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Have you ever noticed that at the end of any race, say the Indianapolis 500 or the Daytona 500, the person receiving the winner’s trophy, spraying champagne, and having his picture taken with the models is not a member of the pit crew?
And what does this have to do with ERP industry trends?
Picture a race car team as an interesting analogy to an enterprise ERP implementation team. Here are a few of the elements as I see them:
- The race car is the business
- The driver is the business leadership
- The pit crew are your IT team
- The crew chief is the IT leader
- The driver winning the race or, at a minimum, finishing the race in a competitive position without crashing or suffering damage is the successful launch and operation of the ERP system.
Now imagine the pit crew and chief preparing a car for the race without consideration of or feedback from the driver. Can the driver reach the pedals and the steering wheel? How’s the view out the front of the car? Are the mirrors angled properly to see what’s behind you? Are there gauges, and are they accurate and comprehensible? Does the driver understand what the switches and buttons do?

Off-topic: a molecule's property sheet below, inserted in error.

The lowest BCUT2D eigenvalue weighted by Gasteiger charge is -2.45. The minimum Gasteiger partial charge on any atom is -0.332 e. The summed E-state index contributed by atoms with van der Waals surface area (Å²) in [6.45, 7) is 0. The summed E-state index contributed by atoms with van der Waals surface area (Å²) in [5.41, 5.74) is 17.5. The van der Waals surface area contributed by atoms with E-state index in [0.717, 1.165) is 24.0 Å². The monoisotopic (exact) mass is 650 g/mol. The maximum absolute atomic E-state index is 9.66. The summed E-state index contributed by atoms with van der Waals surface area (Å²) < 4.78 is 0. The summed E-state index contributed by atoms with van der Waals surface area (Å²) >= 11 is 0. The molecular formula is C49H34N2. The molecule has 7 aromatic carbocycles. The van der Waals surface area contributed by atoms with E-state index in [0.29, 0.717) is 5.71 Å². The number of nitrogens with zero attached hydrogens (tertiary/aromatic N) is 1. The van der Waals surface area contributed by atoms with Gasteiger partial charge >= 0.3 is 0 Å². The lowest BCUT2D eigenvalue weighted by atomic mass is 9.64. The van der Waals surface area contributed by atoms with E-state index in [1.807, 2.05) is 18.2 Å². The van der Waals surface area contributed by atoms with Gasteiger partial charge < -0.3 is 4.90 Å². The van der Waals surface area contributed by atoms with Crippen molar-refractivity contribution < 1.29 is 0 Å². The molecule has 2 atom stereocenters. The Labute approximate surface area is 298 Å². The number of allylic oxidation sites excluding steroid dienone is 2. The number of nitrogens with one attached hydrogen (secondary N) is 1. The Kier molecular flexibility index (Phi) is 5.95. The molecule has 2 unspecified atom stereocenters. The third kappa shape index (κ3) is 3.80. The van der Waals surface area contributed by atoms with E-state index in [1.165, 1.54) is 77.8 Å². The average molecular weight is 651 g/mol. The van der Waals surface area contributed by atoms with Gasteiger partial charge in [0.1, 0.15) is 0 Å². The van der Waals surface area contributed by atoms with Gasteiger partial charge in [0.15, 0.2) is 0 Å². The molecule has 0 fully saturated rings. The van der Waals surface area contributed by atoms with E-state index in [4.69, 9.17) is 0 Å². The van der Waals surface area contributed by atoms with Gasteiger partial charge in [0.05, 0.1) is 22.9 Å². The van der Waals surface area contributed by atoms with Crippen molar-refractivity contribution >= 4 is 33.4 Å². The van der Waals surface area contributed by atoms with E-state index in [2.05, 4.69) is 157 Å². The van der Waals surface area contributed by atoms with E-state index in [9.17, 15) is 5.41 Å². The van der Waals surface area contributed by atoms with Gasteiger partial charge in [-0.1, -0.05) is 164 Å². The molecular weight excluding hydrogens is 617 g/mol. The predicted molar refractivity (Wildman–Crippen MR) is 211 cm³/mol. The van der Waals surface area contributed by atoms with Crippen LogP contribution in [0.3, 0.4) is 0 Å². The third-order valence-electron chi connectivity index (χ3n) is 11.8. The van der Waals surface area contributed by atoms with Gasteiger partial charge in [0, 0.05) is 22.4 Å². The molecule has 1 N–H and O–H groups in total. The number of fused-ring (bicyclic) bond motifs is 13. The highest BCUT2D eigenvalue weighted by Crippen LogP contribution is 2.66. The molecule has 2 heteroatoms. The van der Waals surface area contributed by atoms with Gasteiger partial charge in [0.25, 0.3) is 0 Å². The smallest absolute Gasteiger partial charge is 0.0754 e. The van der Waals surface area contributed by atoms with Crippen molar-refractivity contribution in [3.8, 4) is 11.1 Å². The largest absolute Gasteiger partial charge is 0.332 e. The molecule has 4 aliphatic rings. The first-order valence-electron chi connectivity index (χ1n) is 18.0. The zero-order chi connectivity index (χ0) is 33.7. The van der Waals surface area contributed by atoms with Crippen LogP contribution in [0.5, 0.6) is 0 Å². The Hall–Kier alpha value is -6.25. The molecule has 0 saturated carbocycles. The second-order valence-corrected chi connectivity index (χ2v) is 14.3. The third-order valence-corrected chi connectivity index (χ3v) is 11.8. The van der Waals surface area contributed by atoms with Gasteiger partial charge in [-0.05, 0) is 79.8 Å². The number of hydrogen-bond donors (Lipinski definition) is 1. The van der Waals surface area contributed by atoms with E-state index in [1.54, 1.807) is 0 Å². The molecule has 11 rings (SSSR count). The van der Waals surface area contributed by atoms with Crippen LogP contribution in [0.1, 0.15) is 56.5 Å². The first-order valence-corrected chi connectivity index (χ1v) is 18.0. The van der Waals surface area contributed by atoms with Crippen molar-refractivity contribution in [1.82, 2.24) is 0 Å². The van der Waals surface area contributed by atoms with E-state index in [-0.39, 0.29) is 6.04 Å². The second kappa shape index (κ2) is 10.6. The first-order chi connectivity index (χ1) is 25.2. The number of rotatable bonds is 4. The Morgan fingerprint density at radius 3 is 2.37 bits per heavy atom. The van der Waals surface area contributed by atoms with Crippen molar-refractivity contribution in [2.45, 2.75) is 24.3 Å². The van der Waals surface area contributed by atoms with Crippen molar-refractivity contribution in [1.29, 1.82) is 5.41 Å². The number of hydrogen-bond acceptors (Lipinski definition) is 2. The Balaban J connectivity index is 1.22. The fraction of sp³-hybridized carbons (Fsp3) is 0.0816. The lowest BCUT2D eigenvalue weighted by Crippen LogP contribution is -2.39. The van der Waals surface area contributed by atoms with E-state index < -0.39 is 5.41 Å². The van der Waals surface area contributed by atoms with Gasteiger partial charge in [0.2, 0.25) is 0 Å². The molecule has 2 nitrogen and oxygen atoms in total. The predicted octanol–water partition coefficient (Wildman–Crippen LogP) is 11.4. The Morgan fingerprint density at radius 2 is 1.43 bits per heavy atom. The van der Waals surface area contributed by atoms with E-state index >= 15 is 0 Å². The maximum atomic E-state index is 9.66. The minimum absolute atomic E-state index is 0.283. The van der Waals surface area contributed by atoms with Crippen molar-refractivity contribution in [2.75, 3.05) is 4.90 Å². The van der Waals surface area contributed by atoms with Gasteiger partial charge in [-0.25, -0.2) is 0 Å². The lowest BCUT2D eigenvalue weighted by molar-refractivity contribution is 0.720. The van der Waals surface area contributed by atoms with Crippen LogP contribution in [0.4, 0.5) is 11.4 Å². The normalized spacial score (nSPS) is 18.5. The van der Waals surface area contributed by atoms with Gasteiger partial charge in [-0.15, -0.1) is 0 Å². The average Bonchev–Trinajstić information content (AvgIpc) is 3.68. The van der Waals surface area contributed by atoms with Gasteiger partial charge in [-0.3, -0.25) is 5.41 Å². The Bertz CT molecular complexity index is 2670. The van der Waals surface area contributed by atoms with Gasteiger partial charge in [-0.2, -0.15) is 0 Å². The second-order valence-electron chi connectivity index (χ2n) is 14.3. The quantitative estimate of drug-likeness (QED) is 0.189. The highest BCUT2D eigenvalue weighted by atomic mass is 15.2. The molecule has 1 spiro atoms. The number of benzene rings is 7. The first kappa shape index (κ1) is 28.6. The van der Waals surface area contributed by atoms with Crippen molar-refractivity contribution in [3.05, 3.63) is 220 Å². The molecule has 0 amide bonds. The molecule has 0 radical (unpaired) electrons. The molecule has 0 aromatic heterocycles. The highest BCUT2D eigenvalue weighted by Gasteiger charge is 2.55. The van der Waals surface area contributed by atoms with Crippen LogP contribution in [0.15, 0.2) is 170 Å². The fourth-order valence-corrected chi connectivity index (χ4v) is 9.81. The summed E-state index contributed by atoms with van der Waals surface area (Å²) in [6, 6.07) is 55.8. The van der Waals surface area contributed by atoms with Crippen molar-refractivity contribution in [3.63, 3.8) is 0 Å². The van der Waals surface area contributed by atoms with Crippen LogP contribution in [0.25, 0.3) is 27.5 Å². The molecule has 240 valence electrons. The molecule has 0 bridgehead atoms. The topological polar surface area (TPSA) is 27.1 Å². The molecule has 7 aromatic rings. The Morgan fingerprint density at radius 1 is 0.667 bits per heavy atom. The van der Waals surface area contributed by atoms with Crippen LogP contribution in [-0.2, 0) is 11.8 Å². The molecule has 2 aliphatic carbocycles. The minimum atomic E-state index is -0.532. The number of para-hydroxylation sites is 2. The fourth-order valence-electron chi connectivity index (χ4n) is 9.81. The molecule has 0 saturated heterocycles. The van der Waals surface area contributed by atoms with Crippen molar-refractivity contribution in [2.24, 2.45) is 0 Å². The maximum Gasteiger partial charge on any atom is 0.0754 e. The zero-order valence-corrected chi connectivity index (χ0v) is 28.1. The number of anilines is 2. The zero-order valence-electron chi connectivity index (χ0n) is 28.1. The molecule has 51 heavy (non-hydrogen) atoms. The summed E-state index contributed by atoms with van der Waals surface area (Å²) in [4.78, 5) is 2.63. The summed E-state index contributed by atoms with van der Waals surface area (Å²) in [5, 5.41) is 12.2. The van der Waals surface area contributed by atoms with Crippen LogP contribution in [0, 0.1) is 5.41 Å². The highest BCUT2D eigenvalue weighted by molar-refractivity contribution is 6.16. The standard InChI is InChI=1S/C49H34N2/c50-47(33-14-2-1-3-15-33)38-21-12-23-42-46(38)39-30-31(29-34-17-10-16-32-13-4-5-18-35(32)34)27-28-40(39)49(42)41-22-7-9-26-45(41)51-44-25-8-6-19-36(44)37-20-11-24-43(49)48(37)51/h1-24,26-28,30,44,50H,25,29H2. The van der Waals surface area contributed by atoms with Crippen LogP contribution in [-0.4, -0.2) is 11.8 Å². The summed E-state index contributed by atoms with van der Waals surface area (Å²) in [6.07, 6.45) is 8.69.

Imagine a race car setup that doesn’t plan for any of these requirements and you get an idea of how well ERP projects turn out when they are run by IT departments that do not collaborate with the business.
Who owns ERP?
Sometimes industry trends develop slowly over a long time and are not immediately apparent. But then they hit you all at once. What jumped out at me recently is the long evolving change in “ownership” of ERP selection and implementation projects.